China Electronics Corporation


China Electronics Corporation (CEC) is designated very high risk for being one of China’s leading producers of military electronics.

CEC is a state-owned conglomerate that produces dual-use electronics. The company was established in 1989 to produce semi-conductors, electronic components, software and telecommunications products. ; The company describes itself as a defence industry conglomerate.

CEC is one of China’s largest companies with nearly 120 thousand employees. CEC claims to hold 22 subordinate enterprises and 14 listed companies. Global Security has provided a list of CEC’s 36 member companies in English.

CEC is divided into two operational groups. First is the China Electronics Party Institute (中国电子党校), which provides disciplinary oversight and organises communist party activities within CEC. Second is the Science and Technology Committee (科学技术委员会), which is responsible for research and development within CEC.

CEC’s defence electronics are developed by the Military Engineering Department (军工部) within CEC’s Science and Technology Committee. Key defence electronics produced by CEC include tracking stations, radar technology, as well as command and control systems. ; The company maintains its own office for the management of classified information related to defence research. The Federation of American Scientists has identified CEC’s defence-related enterprises on a list that can be found here.

Economic espionage and misconduct

The Canadian Security and Intelligence Service (CSIS) warned the Canadian government against allowing O-Net Communications, a company that CEC partially owns, to acquire ITF Technologies from Montreal. ITF develops fibre-laser technology that can be used in communications systems and directed-energy weapons. CSIS was reportedly concerned that the sale would put a crucial defence technology in the hands of a company that it believed to be controlled by the Chinese Party-state.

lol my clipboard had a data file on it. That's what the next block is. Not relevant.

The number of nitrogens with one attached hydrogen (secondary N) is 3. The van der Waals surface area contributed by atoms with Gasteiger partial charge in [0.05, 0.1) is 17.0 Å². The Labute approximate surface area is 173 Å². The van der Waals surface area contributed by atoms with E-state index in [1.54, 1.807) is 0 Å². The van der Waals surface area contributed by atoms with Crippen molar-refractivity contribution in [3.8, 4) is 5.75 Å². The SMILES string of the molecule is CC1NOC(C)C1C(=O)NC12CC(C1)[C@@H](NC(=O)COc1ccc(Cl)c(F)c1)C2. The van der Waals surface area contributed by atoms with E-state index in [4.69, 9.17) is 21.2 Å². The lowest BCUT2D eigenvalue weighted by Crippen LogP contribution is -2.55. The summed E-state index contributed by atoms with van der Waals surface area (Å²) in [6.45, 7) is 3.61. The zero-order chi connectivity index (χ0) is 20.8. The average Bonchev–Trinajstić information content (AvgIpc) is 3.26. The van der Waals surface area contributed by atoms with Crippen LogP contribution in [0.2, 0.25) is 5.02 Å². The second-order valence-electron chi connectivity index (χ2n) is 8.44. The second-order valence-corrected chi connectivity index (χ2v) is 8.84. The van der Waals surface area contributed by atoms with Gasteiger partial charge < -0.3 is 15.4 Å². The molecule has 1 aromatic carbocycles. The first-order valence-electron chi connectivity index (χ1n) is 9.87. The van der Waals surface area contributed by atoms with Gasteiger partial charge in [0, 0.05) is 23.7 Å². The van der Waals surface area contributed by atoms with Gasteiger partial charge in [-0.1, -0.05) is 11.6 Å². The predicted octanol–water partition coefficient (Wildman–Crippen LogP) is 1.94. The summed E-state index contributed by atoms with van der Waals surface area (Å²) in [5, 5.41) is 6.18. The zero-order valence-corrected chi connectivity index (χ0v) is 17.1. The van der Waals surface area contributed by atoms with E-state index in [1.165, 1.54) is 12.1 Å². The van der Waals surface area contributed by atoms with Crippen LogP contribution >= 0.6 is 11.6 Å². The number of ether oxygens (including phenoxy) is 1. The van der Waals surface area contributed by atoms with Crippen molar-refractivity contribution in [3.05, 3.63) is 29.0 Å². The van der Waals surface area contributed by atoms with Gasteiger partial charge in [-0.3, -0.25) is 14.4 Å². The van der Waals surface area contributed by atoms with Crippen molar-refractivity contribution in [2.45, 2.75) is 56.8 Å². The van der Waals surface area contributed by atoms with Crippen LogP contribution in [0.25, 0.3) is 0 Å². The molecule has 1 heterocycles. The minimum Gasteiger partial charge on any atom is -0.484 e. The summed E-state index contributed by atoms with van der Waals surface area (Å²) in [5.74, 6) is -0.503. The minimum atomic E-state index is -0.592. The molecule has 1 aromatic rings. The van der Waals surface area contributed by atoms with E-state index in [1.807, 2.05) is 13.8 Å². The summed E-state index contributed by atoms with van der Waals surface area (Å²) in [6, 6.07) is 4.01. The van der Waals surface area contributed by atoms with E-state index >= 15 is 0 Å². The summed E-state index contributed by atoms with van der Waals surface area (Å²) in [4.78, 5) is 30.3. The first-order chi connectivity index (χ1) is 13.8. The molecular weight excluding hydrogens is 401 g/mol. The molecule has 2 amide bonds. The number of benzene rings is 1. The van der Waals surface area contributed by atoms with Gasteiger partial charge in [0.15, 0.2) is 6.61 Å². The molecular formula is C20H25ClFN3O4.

The China National Electronics Import & Export Corporation (CEIEC), a subsidiary of CEC, was reprimanded by the United States Department of State in December 2006 for transferring ‘equipment and technology controlled under multilateral export control lists … or otherwise having the potential to make a material contribution to the development of weapons of mass destruction (WMD) or cruise or ballistic missile systems’ to Iran and/or Syria. ;

Defence and security links

In 2015 CEC acquired a company called Maipu that develops hardware for secure network communications. Maipu’s supply of computer chips were provided by another CEC subisdiary, Phytium, in order to ensure that the company developed network communications hardware based entirely on Chinese materials. The Financial Times has noted that these events mean Maipu is trusted to provide secure products for Chinese defence customers.

Noteworthy international collaborations

CEC participates in the Chinese government’s Belt and Road Initiative (BRI). The company claims to have participated in collaborations with ARM, Google and Huawei on network security issues.

CEC opened a subsidiary in the Philippines on 14 March 2018 as part of the BRI. The company’s Philippine subsidiary hosts a factory of over 4,371 square metres and two surface-mount technology production lines for semi-conductors.

CEC was actively engaged internationally before the BRI. CEC entered into a US$2.9 billion agreement with the Japanese company, Sharp, in 2013. The deal provided CEC with licensing rights for Sharp’s LCD screen technology.

CEC sought to acquire the handset business of Dutch company Philips in 2006. The acquisition, completed in April 2007, meant that CEC would exert control over Philips’ handset production and had the rights to use the Philips brand. Following the 2007 deal, CEC and Philips signed a joint venture agreement for collaboration on intelligent road lighting in 2013.

Last updated 29 October 2019. Unclear about any wording? Visit the terminology page.